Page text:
How to Make a Brick Wall: Platform 9-3/4

Friday, July 7, 2017

If you're planning a low-budget, quick solution, many people choose the plastic sheet with a brick print found HERE on Amazon.  You can hang it and cut a slit up the middle for kids to walk through, easy-peasy.

However, if you know you will be decorating for Harry Potter more than once (Little Tomato wants to decorate Harry Potter for Halloween), a more durable solution is a good idea. 

I added a magnetic closure to my brick wall, so it will close back up after each person passes through it. It definitely added time to the project, but I felt it was really worth it in the end.

Brick Wall

Supplies Needed:


Sewing Machine & Sewing Supplies (scissors, thread, cutting mat, etc.)

Canvas Dropcloth
* I purchased my canvas drop cloth at a home improvement store. Depending on the size, these cost around $10-$15. I purchased a 6' x 9' size, as my opening was larger than 4'-0" so I needed a larger size. You can find these on Amazon as well. (6' x 9' is HERE).

Red & Black Paint 
*Black is optional, used minimally to darken the red for a second coat, to give the bricks a more realistic look.

Painter's Tape
* HIGHLY recommend 1/2" wide 

Ruler / Measuring Tape

Sponge (Builder's)

Optional: Sponge (Natural)

Tension Rod

Optional: Magnetic Mesh Screen
* I purchased mine at a home improvement store on sale for $8, but it can also be found HERE.


For the sewing portion of this tutorial, you are essentially making rod-pocket window panels. If you can find perfectly sized window panels for your opening, that would definitely save you the sewing and you can skip right to the painting part. I opted to sew the drop cloth as it was a cost savings and I could perfectly size the panel to my opening.

To make your rod-pocket panels, see the rod-pocket tutorial HERE for in-depth instructions on the sewing steps. This site gives way better instructions than I would be able to articulate from reverse-engineering my process. 

Magnetic Closure:

I allotted an additional 3" of fabric in the width of my panels to sew the magnetic screen into the back of the panels. You can either choose to keep the full mesh screen in the back of the panel, or you can cut out the strip with the magnets and sew just this piece into your panels. I kept the full panels. It may not look as nice from the backside, but I was worried that I would not be able to align the magnets properly between the two panels if I didn't keep the full panels intact.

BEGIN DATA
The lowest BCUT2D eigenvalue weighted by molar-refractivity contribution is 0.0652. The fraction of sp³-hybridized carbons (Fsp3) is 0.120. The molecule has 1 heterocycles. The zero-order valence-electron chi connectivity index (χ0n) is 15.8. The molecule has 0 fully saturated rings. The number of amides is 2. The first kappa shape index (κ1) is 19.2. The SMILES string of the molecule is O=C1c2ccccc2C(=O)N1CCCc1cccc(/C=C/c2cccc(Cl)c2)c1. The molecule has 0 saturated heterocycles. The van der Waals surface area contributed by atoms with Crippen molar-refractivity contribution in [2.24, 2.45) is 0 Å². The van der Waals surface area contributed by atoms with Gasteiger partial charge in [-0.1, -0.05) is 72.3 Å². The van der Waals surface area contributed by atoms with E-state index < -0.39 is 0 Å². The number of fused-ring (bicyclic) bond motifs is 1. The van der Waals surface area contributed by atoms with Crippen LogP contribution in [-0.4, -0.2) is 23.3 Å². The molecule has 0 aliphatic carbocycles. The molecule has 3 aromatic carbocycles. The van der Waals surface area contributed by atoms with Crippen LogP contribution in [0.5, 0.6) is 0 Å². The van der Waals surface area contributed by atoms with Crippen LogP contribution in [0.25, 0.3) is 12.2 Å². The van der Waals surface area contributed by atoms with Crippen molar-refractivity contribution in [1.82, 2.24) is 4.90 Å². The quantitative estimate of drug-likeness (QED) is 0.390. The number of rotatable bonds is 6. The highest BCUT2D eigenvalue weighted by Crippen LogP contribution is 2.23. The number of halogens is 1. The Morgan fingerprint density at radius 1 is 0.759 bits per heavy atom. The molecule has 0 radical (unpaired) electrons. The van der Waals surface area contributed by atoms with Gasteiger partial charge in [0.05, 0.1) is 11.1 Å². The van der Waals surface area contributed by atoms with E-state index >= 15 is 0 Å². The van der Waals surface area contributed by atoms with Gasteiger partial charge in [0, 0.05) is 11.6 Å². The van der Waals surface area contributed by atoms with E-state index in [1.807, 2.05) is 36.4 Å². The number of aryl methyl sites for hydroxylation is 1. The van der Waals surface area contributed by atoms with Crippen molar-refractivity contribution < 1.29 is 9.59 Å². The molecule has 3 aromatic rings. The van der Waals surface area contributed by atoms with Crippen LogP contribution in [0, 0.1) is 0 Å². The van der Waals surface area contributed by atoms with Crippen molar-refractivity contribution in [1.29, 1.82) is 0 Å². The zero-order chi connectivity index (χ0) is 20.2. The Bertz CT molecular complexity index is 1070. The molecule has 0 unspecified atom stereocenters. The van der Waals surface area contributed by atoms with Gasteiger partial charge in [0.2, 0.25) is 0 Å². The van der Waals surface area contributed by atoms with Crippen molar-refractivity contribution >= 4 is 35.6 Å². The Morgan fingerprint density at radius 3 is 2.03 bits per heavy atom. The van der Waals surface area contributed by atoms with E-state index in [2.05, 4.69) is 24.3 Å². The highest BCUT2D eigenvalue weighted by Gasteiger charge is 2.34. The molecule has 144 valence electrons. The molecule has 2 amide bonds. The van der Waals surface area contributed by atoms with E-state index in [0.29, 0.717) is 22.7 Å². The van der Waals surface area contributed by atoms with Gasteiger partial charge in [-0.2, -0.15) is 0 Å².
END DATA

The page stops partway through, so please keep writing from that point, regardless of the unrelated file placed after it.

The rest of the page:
Painting the Brick Wall:

The first part of painting the brick wall is a LOT of measuring and taping. 

I had 1" painter's tape on-hand, so used this and cut it in half. It was a royal pain. If you're buying tape for this, I would HIGHLY recommend buying the 1/2" wide tape and save yourself cutting.

My panels had magnets that held them together, perfectly aligned where I wanted them to be aligned. If you did not add magnets, make sure you either pin your panels together or tape your panels together on the backside to keep them from shifting when you start taping. When your panels hang, you want the bricks to align between the two panels. 

I made my bricks 4" x 8" in size. To do this, I measured 4" in height with a ruler and then laid a layer of painter's tape at the 4" line. 

Repeat up the entire length of your panels.

Painter's Tape...

Once I had the horizontal rows, I began measuring 8" across and adding the vertical lines.

8" across : Add Tape, Repeat.

I offset every other row to give it the brick pattern.

Once your taping is complete, get out your sponge and paint! 

Dip your sponge in the paint, but don't let the paint get too thick. You want to be able to see the pores, not get globby areas of paint. And don't worry about being a perfectionist. You may see areas that appear too thick and others that are too thin, but once it dries and you take a step back (especially once the tape is removed), it will be much more natural looking than you think.

Essentially, by covering these lines with painter's tape, your natural fabric color will stay clean. The canvas color was perfect as a mortar color. 

Painting Bricks

We did an initial coat of red paint, but found it to be rather flat (and some of the paint got so thick in areas, it didn't look quite 'spongy' enough. So we found a cheap natural sponge at Hobby Lobby that had a lot more natural open pores and did a light second coat, adding some black to the red paint for a darker red and a light third coat adding some white. Add VERY LITTLE white, if you want to do this. Red can go pink VERY fast.

* Painter's Tip: With a canvas this size (literally, ha!), I would highly recommend that you start at the top and work your way to the bottom. Don't paint yourself into a corner, or start with edges and then have to lean over wet paint to reach the middle. 

Once all your layers of paint are dried, you can peel off the painter's tape. 

Brick Wall


  1. Thank you for sharing such valuable and helpful information and knowledge. This can give us more insights! Keep it up. I would love to see your next update.

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  2. Thank you for sharing your insights. It is very informative and helpful. I might use this as inspiration for my projects. Keep it up! I’m looking forward to your updates.

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